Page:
Update data


An “update” is a two-step process in Datomic:

  1. Retract old fact
  2. Assert new fact

Datomic doesn’t overwrite data. “Retract” is a statement that says “this data is no longer current” which means that it won’t turn up when you query for it as of now. If you query for it as of before you will see it!

Being able to see how data develops over time is a brillant core feature of Datomic. We don’t need to administrate cumbersome historial changes manually. It’s all built in to Datomic.

Cardinality one

We need an entity id to update data so we get it first with the special generic Molecule attribute e (for entity):

val fredId = Person.e.name_("Fred").get.head


Now we can update the entity Fred’s age by applying the new value 39 to the age attribute:


Molecule uses the fredId to

  1. find the current age attribute value (38) and retract that value
  2. assert the new age attribute value 39


We can retract (“delete”) an attribute value by applying no value


This will retract the age value 39 of the Fred entity.


A cardinality many attribute like hobbies holds a Set of values:

Person(fredId).hobbies.get.head === Set("golf", "cars")

Only unique values

Since cardinality many attributes hold Sets, Molecule rejects duplicate values in all cardinality-many operations shown below.

Duplicate variables or primitive values will throw a compile-time error. Duplicate values that can only be discovered at runtime will throw an IllegalArgumentException at runtime.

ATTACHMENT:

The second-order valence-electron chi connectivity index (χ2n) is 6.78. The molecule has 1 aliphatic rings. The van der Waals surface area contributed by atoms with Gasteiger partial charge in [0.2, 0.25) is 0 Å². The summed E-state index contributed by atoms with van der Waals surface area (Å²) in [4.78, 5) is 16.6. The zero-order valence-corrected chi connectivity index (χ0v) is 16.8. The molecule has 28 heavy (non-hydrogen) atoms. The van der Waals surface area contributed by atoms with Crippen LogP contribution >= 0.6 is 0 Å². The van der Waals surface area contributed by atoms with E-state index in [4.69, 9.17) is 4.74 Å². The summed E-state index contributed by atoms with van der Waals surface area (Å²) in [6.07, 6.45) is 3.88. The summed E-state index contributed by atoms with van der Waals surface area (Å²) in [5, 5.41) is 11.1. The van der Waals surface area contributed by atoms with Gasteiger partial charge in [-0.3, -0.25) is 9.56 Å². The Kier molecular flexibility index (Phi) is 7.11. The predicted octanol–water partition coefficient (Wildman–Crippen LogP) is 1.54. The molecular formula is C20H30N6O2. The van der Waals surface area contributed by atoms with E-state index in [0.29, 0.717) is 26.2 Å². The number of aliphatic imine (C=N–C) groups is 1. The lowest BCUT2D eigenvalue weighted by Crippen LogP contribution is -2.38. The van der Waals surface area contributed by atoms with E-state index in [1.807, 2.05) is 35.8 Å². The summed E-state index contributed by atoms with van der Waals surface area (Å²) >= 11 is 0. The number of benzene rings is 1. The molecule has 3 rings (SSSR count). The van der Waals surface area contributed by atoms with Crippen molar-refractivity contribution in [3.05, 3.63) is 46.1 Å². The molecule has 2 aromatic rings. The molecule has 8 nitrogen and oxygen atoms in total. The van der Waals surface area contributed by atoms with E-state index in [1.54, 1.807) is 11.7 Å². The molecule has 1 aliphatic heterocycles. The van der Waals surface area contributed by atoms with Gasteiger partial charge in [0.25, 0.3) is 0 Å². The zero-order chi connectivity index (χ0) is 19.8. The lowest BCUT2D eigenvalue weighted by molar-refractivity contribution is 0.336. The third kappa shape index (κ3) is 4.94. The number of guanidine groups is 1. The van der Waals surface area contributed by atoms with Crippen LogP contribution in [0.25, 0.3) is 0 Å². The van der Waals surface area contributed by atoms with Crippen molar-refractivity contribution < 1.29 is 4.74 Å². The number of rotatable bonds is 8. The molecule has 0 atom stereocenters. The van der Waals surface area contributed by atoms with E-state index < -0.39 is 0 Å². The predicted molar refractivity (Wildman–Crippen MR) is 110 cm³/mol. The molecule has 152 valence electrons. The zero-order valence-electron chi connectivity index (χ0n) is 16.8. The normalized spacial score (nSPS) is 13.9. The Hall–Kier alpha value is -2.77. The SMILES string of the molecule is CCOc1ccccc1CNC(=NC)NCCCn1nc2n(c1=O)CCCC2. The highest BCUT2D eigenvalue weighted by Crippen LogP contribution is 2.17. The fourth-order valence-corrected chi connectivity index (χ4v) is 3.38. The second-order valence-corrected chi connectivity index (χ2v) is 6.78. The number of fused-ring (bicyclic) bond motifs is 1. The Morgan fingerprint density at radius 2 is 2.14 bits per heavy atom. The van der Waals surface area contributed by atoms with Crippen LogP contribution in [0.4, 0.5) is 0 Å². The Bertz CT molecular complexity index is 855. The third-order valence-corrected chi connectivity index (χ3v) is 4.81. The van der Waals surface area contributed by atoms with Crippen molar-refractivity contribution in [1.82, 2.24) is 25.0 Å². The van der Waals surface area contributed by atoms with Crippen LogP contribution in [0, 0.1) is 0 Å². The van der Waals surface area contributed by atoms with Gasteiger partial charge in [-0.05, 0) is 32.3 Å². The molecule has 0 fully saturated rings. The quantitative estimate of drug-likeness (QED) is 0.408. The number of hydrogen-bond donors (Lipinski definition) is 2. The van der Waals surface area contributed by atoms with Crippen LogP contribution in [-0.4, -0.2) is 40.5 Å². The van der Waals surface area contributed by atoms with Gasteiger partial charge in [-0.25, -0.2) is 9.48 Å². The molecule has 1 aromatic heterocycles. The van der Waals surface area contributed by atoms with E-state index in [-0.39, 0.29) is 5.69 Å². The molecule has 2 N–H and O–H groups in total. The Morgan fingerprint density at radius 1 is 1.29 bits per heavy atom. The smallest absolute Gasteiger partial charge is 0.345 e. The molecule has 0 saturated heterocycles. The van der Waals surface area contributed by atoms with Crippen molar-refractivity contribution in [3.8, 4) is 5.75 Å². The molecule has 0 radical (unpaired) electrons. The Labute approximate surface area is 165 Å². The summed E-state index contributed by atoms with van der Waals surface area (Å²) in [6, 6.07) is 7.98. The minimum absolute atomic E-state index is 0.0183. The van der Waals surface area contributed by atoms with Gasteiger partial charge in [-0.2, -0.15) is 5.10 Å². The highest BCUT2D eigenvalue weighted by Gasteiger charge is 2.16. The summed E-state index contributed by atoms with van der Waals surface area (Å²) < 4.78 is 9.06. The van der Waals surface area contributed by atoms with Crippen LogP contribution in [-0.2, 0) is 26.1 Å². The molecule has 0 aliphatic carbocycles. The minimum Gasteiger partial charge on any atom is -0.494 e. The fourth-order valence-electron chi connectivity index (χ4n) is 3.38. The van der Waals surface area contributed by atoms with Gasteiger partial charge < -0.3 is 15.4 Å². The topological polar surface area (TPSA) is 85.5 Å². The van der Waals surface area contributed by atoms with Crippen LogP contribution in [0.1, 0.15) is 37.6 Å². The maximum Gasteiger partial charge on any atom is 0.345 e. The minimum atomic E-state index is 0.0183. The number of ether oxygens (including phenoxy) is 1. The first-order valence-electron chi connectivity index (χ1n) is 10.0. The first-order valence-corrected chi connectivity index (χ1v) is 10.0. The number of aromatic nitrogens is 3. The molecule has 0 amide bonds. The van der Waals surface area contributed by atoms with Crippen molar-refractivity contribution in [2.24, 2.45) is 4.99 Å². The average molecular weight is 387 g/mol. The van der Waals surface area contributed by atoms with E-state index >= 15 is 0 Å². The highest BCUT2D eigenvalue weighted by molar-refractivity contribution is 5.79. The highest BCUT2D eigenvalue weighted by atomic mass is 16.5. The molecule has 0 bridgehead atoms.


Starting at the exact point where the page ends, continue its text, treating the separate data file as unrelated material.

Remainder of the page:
Operations on card-many attrs

All operations generally accepts varargs or Iterables of the type of the attribute. So even if the attribute holds a Set of values we can also supply Seq, List or any Iterable of values.


// Add vararg values
Person(fredId).hobbies.add("walks", "jogging").update
Person(fredId).hobbies.get.head === Set("golf", "cars", "walks", "jogging")

// Add Set/Seq/Iterable of values
Person(fredId).hobbies.add(Set("skating", "biking")).update
Person(fredId).hobbies.get.head === Set("golf", "cars", "walks", "jogging", "skating", "biking")


Since Cardinality-many attributes have multiple values we need to specify which of those values we want to replace:

// Cardinality-many attribute value updated
Person(fredId).hobbies.replace("skating" -> "surfing").update
Person(fredId).hobbies.get.head === Set("golf", "cars", "walks", "jogging", "surfing", "biking")

Here we tell that the “skating” value should now be “surfing”. The old value is retracted and the new value asserted so that we can go back in time and see what the values were before our update.

Update several values in one go

  "golf" -> "badminton",
  "cars" -> "trains").update
Person(fredId).hobbies.get.head === Set("badminton", "trains", "walks", "jogging", "surfing", "biking")


We can remove one or more values from the set of values

Person(fredId).hobbies.get.head === Set("trains", "walks", "jogging", "surfing", "biking")

Person(fredId).hobbies.remove(List("walks", "surfing")).update
Person(fredId).hobbies.get.head === Set("trains", "jogging", "biking")

The retracted facts can still be tracked in the history of the database.


As with cardinality one attributes we can apply completely new values to an attribute. All old values are retracted. It’s like an “overwrite all” operation except that we can see the retracted old values in the history of the database.

Person(fredId).hobbies.get.head === Set("meditation")


Applying nothing (empty parenthesises) retracts all values of an attribute

Person(fredId).hobbies.get === Nil


Delete / retract…